There are signs Jefferson County’s economy is recovering from the depths it reached earlier in the COVID-19 pandemic, although several indicators suggest the county has a long way to go before …
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There are signs Jefferson County’s economy is recovering from the depths it reached earlier in the COVID-19 pandemic, although several indicators suggest the county has a long way to go before being back to where it was before the pandemic began.
On July 28, Mary O’Neil, Jefferson County’s Director of Strategy Planning and Analysis, told the Jeffco commissioners that the county unemployment rate has been trending down from a high of 12.1% in April to 10% in June.
That decrease mirrors trends that are being seen at the state and national level with the national unemployment rate having decreased from 14.7% to 11.1%. The county unemployment rate had hovered between 2% and 3% in the six months prior to April.
“Even though these rates are still fairly high we are seeing a downward trend which is positive,” said O’Neil.
Consumer spending in Jeffco has also made significant gains from where it was in April, O’Neil said, when it dropped nearly 30% from mid-January. Overall, consumer spending for early July was down about 10.6% from where it was in the same period January but has increased 5.4% compared to early June.
“Consumer spending is trending back up but we are seeing some fluctuations as well,” O’Neil said.
Pam Bales, the president and CEO of the West Metro Chamber of Commerce, said that during a recent meeting of municipal chambers of commerce hosted by the West Metro Chamber, businesses are generally feeling better about their prospects than they have in the past few months.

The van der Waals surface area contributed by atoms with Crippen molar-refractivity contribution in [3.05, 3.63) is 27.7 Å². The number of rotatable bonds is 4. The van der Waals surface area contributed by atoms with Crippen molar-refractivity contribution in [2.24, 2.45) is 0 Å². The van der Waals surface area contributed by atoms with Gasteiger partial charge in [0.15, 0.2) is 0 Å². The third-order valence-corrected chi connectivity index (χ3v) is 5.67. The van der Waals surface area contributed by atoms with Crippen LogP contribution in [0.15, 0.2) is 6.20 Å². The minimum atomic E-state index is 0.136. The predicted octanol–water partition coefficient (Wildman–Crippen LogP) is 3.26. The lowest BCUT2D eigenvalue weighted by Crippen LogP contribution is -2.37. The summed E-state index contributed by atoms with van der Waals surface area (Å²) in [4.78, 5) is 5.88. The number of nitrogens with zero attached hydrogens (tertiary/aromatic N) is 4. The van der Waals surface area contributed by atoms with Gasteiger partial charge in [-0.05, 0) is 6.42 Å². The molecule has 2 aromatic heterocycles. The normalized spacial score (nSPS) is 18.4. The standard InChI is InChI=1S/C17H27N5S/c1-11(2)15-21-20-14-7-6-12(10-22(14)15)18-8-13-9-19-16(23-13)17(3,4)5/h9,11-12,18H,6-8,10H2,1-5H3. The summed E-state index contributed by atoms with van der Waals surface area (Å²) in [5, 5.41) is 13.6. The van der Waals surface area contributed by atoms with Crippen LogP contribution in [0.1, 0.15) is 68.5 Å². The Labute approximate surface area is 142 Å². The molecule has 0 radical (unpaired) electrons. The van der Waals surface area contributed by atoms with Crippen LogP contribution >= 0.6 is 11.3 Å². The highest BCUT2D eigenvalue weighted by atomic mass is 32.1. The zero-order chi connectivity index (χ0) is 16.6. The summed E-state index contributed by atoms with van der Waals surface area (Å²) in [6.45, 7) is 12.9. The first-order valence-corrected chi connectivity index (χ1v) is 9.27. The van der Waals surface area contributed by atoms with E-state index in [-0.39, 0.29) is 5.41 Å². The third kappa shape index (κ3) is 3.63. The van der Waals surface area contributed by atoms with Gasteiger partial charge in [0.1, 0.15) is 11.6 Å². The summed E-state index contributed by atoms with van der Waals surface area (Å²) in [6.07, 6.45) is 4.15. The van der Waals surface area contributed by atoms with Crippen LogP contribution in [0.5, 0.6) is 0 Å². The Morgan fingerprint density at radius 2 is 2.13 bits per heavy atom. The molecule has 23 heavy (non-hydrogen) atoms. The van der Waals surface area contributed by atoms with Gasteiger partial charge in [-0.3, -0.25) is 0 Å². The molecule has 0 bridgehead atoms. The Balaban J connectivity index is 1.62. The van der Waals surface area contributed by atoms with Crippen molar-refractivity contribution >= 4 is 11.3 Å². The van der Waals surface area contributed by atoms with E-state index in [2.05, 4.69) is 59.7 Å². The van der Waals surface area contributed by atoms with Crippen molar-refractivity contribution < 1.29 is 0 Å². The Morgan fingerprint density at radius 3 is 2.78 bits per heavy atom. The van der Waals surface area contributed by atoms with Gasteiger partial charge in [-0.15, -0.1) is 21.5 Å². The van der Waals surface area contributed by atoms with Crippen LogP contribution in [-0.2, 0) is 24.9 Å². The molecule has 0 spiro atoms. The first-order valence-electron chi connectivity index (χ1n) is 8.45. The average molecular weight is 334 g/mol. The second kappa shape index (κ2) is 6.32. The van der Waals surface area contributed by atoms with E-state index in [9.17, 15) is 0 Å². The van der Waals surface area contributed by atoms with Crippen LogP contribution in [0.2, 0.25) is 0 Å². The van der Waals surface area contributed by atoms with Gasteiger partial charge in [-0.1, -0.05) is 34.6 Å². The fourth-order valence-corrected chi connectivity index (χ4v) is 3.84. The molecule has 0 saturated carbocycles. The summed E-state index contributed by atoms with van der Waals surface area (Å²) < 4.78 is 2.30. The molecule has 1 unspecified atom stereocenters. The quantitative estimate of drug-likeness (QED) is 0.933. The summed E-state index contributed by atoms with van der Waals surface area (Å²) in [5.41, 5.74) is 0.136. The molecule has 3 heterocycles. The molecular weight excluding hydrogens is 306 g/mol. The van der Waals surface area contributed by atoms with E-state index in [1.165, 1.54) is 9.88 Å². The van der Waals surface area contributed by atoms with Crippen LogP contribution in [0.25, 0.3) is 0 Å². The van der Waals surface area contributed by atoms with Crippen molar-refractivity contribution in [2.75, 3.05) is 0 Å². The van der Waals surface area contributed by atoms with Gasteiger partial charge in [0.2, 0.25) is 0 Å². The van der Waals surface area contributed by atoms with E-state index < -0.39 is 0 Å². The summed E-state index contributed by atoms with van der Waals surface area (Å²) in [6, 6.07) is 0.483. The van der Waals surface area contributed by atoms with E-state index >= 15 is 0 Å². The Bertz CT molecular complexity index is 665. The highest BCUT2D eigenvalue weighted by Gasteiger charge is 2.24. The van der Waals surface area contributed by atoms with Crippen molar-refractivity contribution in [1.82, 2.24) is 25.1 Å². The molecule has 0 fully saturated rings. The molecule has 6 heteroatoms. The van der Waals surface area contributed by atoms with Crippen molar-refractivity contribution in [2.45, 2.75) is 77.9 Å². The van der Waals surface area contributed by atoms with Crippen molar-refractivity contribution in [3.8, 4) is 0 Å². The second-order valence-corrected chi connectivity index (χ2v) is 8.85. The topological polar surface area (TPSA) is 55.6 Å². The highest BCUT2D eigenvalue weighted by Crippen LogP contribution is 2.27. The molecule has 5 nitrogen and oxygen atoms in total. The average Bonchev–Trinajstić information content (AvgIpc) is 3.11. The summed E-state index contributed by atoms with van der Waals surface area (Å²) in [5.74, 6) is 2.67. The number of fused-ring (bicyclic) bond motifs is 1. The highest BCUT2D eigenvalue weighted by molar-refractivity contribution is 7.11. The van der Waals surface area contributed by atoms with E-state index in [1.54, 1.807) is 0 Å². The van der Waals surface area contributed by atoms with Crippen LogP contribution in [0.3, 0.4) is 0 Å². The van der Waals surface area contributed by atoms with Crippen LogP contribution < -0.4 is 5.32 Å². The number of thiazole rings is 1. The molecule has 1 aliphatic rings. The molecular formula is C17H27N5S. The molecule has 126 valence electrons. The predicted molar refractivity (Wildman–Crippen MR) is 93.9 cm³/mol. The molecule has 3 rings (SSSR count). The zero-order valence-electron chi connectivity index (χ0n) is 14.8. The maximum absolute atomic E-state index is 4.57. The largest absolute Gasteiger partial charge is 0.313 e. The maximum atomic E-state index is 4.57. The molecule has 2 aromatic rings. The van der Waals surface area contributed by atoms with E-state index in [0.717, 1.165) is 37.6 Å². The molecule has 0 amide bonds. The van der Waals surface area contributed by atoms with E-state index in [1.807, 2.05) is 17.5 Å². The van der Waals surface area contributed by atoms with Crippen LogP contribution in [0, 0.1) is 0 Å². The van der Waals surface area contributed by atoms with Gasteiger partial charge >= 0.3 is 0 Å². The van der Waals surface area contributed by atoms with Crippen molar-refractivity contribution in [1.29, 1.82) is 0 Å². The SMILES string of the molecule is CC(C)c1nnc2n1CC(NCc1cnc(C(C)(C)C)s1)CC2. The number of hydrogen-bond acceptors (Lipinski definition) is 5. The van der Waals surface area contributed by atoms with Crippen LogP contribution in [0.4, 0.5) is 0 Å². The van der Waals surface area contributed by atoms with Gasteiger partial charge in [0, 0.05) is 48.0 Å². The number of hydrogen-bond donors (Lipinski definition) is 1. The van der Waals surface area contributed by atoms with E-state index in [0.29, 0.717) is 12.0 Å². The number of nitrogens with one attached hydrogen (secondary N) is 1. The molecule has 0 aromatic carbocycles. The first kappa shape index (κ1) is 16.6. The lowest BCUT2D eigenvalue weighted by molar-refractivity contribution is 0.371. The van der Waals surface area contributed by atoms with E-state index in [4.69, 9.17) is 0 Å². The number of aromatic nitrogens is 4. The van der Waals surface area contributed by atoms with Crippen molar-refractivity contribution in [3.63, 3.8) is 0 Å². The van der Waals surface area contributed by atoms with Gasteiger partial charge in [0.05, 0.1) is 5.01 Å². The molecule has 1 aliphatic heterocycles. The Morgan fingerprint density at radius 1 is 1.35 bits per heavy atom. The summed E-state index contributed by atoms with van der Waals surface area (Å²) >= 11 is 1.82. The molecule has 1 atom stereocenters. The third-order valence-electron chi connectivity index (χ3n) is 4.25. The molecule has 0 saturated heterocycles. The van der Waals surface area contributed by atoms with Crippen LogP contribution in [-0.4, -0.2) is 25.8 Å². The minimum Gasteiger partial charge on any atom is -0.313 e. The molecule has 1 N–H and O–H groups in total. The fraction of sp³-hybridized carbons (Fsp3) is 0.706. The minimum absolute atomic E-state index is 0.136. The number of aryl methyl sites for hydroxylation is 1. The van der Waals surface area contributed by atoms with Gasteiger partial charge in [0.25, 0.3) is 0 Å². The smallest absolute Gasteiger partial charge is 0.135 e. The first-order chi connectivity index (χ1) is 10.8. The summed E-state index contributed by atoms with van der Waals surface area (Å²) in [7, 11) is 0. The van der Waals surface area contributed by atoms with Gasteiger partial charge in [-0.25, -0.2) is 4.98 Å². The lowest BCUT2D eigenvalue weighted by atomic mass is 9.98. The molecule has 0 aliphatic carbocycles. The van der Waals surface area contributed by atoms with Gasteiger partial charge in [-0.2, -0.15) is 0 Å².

“Everybody feels pretty good about people are coming back out again, businesses are starting to see more people,” Bales said.
Concern remains about recent spikes Jefferson County has seen in its COVID-19 numbers, although case numbers now seem to be declining again after several weeks of increases.
At this point, Bales said the biggest concern for businesses is the possibility that case number increases could lead to the opening of businesses to be rolled back, similar to what happened last month when Gov. Jared Polis announced he was closing all bars for in-person service.
To that end, Bales said the Jeffco chambers continue to try to get the message out to both businesses and the larger community that is important to take steps like maintaining mask wearing compliance and other preventative practices to ensure the economy can stay open.
“Put your whatever aside,” Bales. “Let’s keep our economy open. Even if you don’t like it, if you want to see the economy stay open then wear a mask.”
However, Bales said some industries, particularly restaurants, hotels and event venues had seen business improve somewhat, but continue to struggle.
“A couple of my big members are the Sheraton Denver West and Marriott Denver West,” Bales said. “Those are big venues and they do a lot of stuff in Jeffco and they are just not able to do as much as they need to. They’re doing more, which is good, but it’s tough.”
Despite the lingering challenges, Bales said she remains optimistic about the future and the county’s ability to continue its recovery.
“Jeffco is a very unique county,” she said. “We are one-third Republican, one-third Democrat and one-third independent but I truly believe we want what’s best for our county.”
“We are pretty open,” she added, “and I think we can get more open if we work together.”
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